Johnson & Johnson has issued another recall. This one is for about 57,000 bottles of a widely used epilepsy pill, and is due to complaints of a chemical odor. Two lots of 100-milligram tablets of Topamax, sold between October 19th and December 28, 2010 are being recalled. The lot numbers are OKG110 and OLG222. J&J said fewer than 6,000 of the bottles are believed to still be on the market. J&J said that the pills were sold only in the U.S. and Puerto Rico.
The New Brunswick, N.J., company has now issued 22 product recalls, involving well over 300 million bottles of medicines, since September 2009. Many of the recalls involved widely used nonprescription drugs such as Motrin and Children’s Tylenol. The reasons have ranged from metal and other contaminants, to nauseating odors and packaging issues. Joint replacement systems so painful they required corrective surgery were also recalled, as were contact lenses that irritated eyes, along with potentially contaminated syringes full of the antipsychotic drug Invega.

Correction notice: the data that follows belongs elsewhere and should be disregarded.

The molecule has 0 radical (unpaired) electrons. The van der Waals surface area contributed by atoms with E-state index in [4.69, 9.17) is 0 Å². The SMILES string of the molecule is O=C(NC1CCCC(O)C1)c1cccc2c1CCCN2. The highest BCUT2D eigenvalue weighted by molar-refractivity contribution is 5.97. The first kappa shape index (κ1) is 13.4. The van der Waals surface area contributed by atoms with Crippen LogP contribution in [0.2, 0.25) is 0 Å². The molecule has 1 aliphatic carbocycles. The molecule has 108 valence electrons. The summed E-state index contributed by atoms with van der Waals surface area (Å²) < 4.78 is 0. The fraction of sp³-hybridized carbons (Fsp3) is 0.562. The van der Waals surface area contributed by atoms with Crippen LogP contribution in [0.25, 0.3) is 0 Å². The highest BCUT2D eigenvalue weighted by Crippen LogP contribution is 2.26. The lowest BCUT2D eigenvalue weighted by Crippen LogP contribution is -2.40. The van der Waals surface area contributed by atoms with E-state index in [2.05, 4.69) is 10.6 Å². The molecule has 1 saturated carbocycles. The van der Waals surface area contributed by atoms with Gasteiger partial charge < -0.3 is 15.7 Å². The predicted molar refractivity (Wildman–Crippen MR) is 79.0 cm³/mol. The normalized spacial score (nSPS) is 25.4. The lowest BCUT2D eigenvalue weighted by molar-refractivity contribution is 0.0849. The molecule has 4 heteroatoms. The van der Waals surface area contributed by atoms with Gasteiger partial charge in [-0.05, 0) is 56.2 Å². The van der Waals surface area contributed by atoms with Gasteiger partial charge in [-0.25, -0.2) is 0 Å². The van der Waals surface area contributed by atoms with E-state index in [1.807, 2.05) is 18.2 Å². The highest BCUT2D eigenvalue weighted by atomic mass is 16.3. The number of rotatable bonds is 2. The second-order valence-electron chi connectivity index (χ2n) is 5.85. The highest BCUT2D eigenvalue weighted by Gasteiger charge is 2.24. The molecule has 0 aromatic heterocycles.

Johnson & Johnson said it had received four consumer complaints of an odor believed to be a chemical called TBA, or tribromoanisole, a byproduct of a chemical preservative sometimes used on shipping pallets. J&J said “a very small number of patients have reported temporary gastrointestinal symptoms,” but TBA is not considered toxic. The same issue was linked to some of its previous recalls.
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